Orderly Counsel
  • Friday, May 4, 2012

Another General Convention of the Episcopal Church is upon us — meeting this July in Indianapolis — and provides an opportunity again to reason about the purpose, protocol, and theology of church government. An irreducible aspect of Anglican life is the reality of provincial autonomy, that is, self-government among the member churches of the Communion. And within our churches we find smaller units of self-organization called dioceses, ordered by a further layer of canons and even constitution, the details of which may or may not match up seamlessly with provincial and Communion-wide commitments. As so often in the history of the Church, on-the-ground realities prove to be complicated and complicating, even as Anglican diversity-in-communion finds itself placed within and contributing to a larger matrix of denominational proliferation: a clamor of autonomous “churches” and “communions,” criss-crossing and cross-pollinating in a whirlwind of would-be world evangelization. One day, we believe, the one Spirit of the one Church will discipline and order this multitude of nations, tribes, and tongues, drawing out of it a single witness to the one faith and one Lord. In the meantime, we — Anglicans, Episcopalians, Christians rooted in one and another geographic locale — are bound to press on to order our common life as coherently as possible, in hope and love.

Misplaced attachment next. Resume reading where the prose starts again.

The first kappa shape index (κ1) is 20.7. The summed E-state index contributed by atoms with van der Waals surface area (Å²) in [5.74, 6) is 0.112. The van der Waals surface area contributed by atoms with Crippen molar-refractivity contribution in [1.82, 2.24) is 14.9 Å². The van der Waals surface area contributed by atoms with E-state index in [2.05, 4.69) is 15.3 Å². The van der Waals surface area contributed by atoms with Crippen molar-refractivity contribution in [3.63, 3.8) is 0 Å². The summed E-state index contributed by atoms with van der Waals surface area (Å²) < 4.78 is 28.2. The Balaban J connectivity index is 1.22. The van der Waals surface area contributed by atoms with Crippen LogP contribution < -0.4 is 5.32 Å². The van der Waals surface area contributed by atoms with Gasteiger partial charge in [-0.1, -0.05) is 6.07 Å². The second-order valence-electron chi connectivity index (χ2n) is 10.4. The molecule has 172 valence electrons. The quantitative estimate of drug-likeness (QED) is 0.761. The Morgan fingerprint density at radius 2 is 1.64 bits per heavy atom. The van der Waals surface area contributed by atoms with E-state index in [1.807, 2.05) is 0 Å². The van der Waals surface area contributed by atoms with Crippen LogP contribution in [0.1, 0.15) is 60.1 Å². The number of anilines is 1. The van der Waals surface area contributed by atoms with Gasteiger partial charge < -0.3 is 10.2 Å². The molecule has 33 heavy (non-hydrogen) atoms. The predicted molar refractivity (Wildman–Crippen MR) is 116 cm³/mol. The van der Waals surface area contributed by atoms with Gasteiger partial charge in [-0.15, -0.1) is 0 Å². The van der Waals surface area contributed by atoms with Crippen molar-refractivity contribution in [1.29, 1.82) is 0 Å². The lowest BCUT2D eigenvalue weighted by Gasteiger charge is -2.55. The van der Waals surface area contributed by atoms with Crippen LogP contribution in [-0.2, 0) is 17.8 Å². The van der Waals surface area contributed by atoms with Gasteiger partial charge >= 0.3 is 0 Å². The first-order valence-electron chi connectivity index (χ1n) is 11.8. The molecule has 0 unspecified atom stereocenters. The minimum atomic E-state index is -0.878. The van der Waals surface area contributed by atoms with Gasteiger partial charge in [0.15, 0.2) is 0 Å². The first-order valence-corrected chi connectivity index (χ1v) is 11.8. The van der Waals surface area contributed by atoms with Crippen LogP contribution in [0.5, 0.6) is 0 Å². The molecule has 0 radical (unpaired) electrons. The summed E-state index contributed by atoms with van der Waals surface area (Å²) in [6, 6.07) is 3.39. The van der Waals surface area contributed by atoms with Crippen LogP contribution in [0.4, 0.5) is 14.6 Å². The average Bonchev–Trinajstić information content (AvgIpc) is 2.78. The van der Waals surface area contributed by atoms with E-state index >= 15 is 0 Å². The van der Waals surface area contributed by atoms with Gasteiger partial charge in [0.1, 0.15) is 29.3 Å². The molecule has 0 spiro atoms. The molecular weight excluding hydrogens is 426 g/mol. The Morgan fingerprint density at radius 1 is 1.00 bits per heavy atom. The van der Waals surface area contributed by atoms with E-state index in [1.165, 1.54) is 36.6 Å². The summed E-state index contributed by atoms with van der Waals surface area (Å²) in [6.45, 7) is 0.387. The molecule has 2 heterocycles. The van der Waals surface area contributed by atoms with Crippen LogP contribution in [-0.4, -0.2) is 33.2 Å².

We offer a series of essays on “orderly counsel” to aid this vital labor — in the run-up to this summer’s triennial General Convention, and more generally as Anglicans seek to articulate and defend the properly theological foundations of an ordered, orderly Church. Starting in the present issue and extending across the following four issues, we will publish 10 loosely connected essays on a range of topics broadly within the field of Anglican ecclesiology and church government. In most cases our authors will jump off from concrete instances ready to hand in the Episcopal Church, but always press out to a larger pattern of reasoning, incorporating Scripture and the history of the Church. In this way, we hope to place a range of problems and questions — concerning mission and power, legislation and oversight, constitution and canon, episcopacy, and the nature and reality of dioceses — in a new light.

We are grateful to the fellows of the Anglican Communion Institute for suggesting the possibility of such a series and generously convening a meeting at the newly formed Cranmer Institute in Dallas, during which initial brainstorming and a lively exchange of ideas took place. The editors of The Living Church in turn conceived the series, chose the topics, and selected writers from across the church, half of whom are younger leaders, coming to grips with the challenge of wise governance at the outset of their careers. We should all redouble our commitment to faithful reform on their account and that of their children, to the greater glory of God.

Christopher Wells

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